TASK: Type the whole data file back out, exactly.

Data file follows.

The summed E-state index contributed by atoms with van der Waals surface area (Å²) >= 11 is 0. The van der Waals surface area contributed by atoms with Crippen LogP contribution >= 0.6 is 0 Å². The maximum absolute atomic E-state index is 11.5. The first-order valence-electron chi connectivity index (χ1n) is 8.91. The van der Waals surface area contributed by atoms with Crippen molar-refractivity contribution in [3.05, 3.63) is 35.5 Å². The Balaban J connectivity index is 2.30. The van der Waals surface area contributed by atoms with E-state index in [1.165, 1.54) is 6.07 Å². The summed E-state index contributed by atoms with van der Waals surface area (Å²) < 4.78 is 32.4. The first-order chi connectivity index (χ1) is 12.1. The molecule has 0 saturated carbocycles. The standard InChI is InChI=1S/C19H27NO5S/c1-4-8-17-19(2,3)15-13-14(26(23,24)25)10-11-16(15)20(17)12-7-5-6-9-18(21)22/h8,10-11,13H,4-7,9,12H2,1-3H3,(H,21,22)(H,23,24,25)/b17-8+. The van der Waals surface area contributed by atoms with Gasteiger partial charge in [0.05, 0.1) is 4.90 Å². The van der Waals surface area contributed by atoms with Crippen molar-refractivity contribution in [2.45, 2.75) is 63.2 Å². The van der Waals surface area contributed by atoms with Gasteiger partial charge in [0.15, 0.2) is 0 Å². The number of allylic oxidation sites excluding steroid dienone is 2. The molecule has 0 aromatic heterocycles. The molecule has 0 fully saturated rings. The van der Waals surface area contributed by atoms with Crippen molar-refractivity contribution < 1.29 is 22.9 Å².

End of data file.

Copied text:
The summed E-state index contributed by atoms with van der Waals surface area (Å²) >= 11 is 0. The van der Waals surface area contributed by atoms with Crippen LogP contribution >= 0.6 is 0 Å². The maximum absolute atomic E-state index is 11.5. The first-order valence-electron chi connectivity index (χ1n) is 8.91. The van der Waals surface area contributed by atoms with Crippen molar-refractivity contribution in [3.05, 3.63) is 35.5 Å². The Balaban J connectivity index is 2.30. The van der Waals surface area contributed by atoms with E-state index in [1.165, 1.54) is 6.07 Å². The summed E-state index contributed by atoms with van der Waals surface area (Å²) < 4.78 is 32.4. The first-order chi connectivity index (χ1) is 12.1. The molecule has 0 saturated carbocycles. The standard InChI is InChI=1S/C19H27NO5S/c1-4-8-17-19(2,3)15-13-14(26(23,24)25)10-11-16(15)20(17)12-7-5-6-9-18(21)22/h8,10-11,13H,4-7,9,12H2,1-3H3,(H,21,22)(H,23,24,25)/b17-8+. The van der Waals surface area contributed by atoms with Gasteiger partial charge in [0.05, 0.1) is 4.90 Å². The van der Waals surface area contributed by atoms with Crippen molar-refractivity contribution in [2.45, 2.75) is 63.2 Å². The van der Waals surface area contributed by atoms with Gasteiger partial charge in [0.15, 0.2) is 0 Å². The number of allylic oxidation sites excluding steroid dienone is 2. The molecule has 0 aromatic heterocycles. The molecule has 0 fully saturated rings. The van der Waals surface area contributed by atoms with Crippen molar-refractivity contribution < 1.29 is 22.9 Å².